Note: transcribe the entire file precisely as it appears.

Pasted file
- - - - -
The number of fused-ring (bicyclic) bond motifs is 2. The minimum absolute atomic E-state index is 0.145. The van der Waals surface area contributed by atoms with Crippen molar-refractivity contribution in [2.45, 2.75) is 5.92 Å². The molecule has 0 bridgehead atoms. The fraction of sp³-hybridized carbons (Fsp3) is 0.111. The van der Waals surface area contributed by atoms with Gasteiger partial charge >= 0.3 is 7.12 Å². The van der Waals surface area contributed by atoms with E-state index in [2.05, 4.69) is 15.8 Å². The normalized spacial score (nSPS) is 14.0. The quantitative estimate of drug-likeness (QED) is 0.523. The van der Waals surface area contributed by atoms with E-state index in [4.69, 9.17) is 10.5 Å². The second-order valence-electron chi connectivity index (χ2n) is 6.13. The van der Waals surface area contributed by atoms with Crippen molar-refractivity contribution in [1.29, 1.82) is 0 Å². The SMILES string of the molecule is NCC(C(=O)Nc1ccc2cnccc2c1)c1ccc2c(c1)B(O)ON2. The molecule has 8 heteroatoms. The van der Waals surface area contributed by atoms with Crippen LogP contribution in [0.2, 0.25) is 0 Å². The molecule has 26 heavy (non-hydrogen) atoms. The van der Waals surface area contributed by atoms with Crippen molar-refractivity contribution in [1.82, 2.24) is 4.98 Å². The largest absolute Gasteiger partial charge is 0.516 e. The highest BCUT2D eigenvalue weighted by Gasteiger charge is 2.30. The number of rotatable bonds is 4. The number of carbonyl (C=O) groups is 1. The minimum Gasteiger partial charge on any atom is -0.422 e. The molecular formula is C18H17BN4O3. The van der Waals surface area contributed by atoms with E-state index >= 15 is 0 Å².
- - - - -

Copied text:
The number of fused-ring (bicyclic) bond motifs is 2. The minimum absolute atomic E-state index is 0.145. The van der Waals surface area contributed by atoms with Crippen molar-refractivity contribution in [2.45, 2.75) is 5.92 Å². The molecule has 0 bridgehead atoms. The fraction of sp³-hybridized carbons (Fsp3) is 0.111. The van der Waals surface area contributed by atoms with Gasteiger partial charge >= 0.3 is 7.12 Å². The van der Waals surface area contributed by atoms with E-state index in [2.05, 4.69) is 15.8 Å². The normalized spacial score (nSPS) is 14.0. The quantitative estimate of drug-likeness (QED) is 0.523. The van der Waals surface area contributed by atoms with E-state index in [4.69, 9.17) is 10.5 Å². The second-order valence-electron chi connectivity index (χ2n) is 6.13. The van der Waals surface area contributed by atoms with Crippen molar-refractivity contribution in [1.29, 1.82) is 0 Å². The SMILES string of the molecule is NCC(C(=O)Nc1ccc2cnccc2c1)c1ccc2c(c1)B(O)ON2. The molecule has 8 heteroatoms. The van der Waals surface area contributed by atoms with Crippen LogP contribution in [0.2, 0.25) is 0 Å². The molecule has 26 heavy (non-hydrogen) atoms. The van der Waals surface area contributed by atoms with Crippen molar-refractivity contribution in [1.82, 2.24) is 4.98 Å². The largest absolute Gasteiger partial charge is 0.516 e. The highest BCUT2D eigenvalue weighted by Gasteiger charge is 2.30. The number of rotatable bonds is 4. The number of carbonyl (C=O) groups is 1. The minimum Gasteiger partial charge on any atom is -0.422 e. The molecular formula is C18H17BN4O3. The van der Waals surface area contributed by atoms with E-state index >= 15 is 0 Å².